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I’m seriously interested in converting from Baptist to Judaism. I am aware of the local synagogues in my area, but I’m unsure on which to approach and any protocols.

For example; should I go during the week to inquire? Should I call to make an appointment? Should I attend service and then inquire? (Awkward since I have never attended , but I’m adventurous so that’s not a deterrent.) Is ethnicity a challenge in southern synagogues?

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There is absolutely no harm in visiting the synagogue! Look online to see if you can find the synagogue's website. There, it should have contact information for individuals looking to visit. Call or email ahead to ask when would be appropriate for you to visit, and who you can talk to about becoming Jewish. Make sure you do research on the synagogue/rabbi. Not all rabbis perform conversions, and of those who do, not all are recognized by the Rabbinical Council of America or the Israeli chief rabbinate. If you do wish to pursue an Orthodox conversion, it'd be best to complete under the supervision of a reputable rabbi and beit din the first time. Otherwise, questions on the validity of your Jewish status could come up, and that can cause all kinds of hassle when making Aliyah, moving to a new community, or getting married.

If you do not wish to convert Orthodox, but wish to convert Conservative, you still need to find a reputable rabbi and beit din to be recognized throughout the conservative community. While you can make Aliyah under the law of return with a conservative conversion, you will not be recognized as a Jew by the chief rabbinate or the larger orthodox community. Instead of the RCA, you'd be looking for Rabbinical Assembly associated individuals.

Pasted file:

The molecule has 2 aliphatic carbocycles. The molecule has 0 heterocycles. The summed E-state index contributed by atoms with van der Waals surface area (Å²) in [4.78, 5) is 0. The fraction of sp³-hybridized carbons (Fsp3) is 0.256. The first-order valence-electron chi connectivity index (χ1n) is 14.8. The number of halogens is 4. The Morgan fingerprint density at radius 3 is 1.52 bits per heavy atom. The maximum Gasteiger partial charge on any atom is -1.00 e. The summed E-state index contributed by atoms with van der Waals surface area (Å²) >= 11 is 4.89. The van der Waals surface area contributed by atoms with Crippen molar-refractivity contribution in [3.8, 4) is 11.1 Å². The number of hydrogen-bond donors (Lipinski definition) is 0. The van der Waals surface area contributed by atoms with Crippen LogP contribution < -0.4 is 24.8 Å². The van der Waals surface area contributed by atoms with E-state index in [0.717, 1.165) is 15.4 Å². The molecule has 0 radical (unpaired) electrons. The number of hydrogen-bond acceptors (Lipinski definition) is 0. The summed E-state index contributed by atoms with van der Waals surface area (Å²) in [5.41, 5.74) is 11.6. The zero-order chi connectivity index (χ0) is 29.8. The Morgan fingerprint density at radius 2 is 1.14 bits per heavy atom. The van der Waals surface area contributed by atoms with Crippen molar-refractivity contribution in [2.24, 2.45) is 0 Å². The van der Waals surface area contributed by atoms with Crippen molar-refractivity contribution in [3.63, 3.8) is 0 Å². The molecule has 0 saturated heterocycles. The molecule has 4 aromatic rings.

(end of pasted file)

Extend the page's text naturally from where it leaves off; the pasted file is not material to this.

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Conversion to Judaism is a major life change, therefore it is much, much more difficult to convert to Judaism than it is to convert to other religions. You must examine your motives for conversion before actually pursuing it. Why do you want to be Jewish? Do you want to become closer to G-d? Unlike other religions, Judaism does not teach that in order to please G-d you must be Jewish. Non-Jews can serve G-d just as well as any born Jew can, by observing the Seven Noahide Laws and living a righteous life.

I would recommend speaking to your local Orthodox rabbi and talking with him about your interest in conversion. He can either help you himself or put you in the right direction.

It is important to note that conversion to Reform or Conservative Judaism does not make you Jewish according to traditional Jewish law. In order to be accepted by everyone as a true Jewish convert, you must go through an Orthodox conversion. Do not settle for anything less.

Ethnicity is not something that has ever been focused on in Judaism, and historically most Jews I have ever known in my life (myself included) have not been racist. But as with any group of people, you will most certainly find people who will be concerned with this. But understand they do not represent Judaism's thoughts on race and ethnicity at all. Besides, Jewish people come in all sorts of colors - there are Jews all over the racial spectrum.

Hatzlachah rabbah (good luck) in your journey!

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Get in touch with the Rabbinical Council of America

305 Seventh Avenue, 12th Floor New York, New York 10001

Phone 1: 212-807-9000 Phone 2: 212-741-7522 Fax: 212-727-8452

To contact the Rabbinical Council of America by email office@rabbis.org

Rabbi Mark Dratch, Executive Vice President mdratch@rabbis.org

Rabbi Elazar Muskin, President President@rabbis.org

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